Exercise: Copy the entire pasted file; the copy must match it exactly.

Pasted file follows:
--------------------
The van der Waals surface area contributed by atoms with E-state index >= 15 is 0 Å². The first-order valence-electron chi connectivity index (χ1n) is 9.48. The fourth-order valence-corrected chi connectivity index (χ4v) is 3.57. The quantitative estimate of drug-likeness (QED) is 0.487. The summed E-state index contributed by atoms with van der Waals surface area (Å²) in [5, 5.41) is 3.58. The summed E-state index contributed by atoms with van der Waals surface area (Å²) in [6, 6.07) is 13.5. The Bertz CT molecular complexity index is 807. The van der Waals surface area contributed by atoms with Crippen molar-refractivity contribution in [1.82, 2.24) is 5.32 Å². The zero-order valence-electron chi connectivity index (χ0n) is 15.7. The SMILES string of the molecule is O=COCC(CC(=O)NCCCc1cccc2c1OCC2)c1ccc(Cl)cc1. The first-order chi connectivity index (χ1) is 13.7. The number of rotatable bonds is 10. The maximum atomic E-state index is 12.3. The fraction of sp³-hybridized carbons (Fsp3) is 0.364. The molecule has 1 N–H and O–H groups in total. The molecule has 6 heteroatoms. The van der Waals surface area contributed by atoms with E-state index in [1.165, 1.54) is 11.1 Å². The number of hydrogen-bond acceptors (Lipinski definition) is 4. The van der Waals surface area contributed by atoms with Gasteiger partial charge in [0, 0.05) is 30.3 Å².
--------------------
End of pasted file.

The van der Waals surface area contributed by atoms with E-state index >= 15 is 0 Å². The first-order valence-electron chi connectivity index (χ1n) is 9.48. The fourth-order valence-corrected chi connectivity index (χ4v) is 3.57. The quantitative estimate of drug-likeness (QED) is 0.487. The summed E-state index contributed by atoms with van der Waals surface area (Å²) in [5, 5.41) is 3.58. The summed E-state index contributed by atoms with van der Waals surface area (Å²) in [6, 6.07) is 13.5. The Bertz CT molecular complexity index is 807. The van der Waals surface area contributed by atoms with Crippen molar-refractivity contribution in [1.82, 2.24) is 5.32 Å². The zero-order valence-electron chi connectivity index (χ0n) is 15.7. The SMILES string of the molecule is O=COCC(CC(=O)NCCCc1cccc2c1OCC2)c1ccc(Cl)cc1. The first-order chi connectivity index (χ1) is 13.7. The number of rotatable bonds is 10. The maximum atomic E-state index is 12.3. The fraction of sp³-hybridized carbons (Fsp3) is 0.364. The molecule has 1 N–H and O–H groups in total. The molecule has 6 heteroatoms. The van der Waals surface area contributed by atoms with E-state index in [1.165, 1.54) is 11.1 Å². The number of hydrogen-bond acceptors (Lipinski definition) is 4. The van der Waals surface area contributed by atoms with Gasteiger partial charge in [0, 0.05) is 30.3 Å².